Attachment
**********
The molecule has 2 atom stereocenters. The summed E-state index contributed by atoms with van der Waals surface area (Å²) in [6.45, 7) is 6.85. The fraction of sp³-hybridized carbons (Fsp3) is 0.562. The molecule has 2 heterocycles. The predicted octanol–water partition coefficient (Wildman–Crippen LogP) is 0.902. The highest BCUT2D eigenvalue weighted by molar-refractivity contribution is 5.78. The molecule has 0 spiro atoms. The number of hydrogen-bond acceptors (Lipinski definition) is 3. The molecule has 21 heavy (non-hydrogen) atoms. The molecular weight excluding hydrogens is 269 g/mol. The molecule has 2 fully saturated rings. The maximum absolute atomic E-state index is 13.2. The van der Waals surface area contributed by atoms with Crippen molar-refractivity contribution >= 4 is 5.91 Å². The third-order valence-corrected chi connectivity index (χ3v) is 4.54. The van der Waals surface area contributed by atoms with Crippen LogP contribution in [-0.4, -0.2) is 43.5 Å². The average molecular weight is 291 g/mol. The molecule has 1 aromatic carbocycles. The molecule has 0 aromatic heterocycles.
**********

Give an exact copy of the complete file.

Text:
The molecule has 2 atom stereocenters. The summed E-state index contributed by atoms with van der Waals surface area (Å²) in [6.45, 7) is 6.85. The fraction of sp³-hybridized carbons (Fsp3) is 0.562. The molecule has 2 heterocycles. The predicted octanol–water partition coefficient (Wildman–Crippen LogP) is 0.902. The highest BCUT2D eigenvalue weighted by molar-refractivity contribution is 5.78. The molecule has 0 spiro atoms. The number of hydrogen-bond acceptors (Lipinski definition) is 3. The molecule has 21 heavy (non-hydrogen) atoms. The molecular weight excluding hydrogens is 269 g/mol. The molecule has 2 fully saturated rings. The maximum absolute atomic E-state index is 13.2. The van der Waals surface area contributed by atoms with Crippen molar-refractivity contribution >= 4 is 5.91 Å². The third-order valence-corrected chi connectivity index (χ3v) is 4.54. The van der Waals surface area contributed by atoms with Crippen LogP contribution in [-0.4, -0.2) is 43.5 Å². The average molecular weight is 291 g/mol. The molecule has 1 aromatic carbocycles. The molecule has 0 aromatic heterocycles.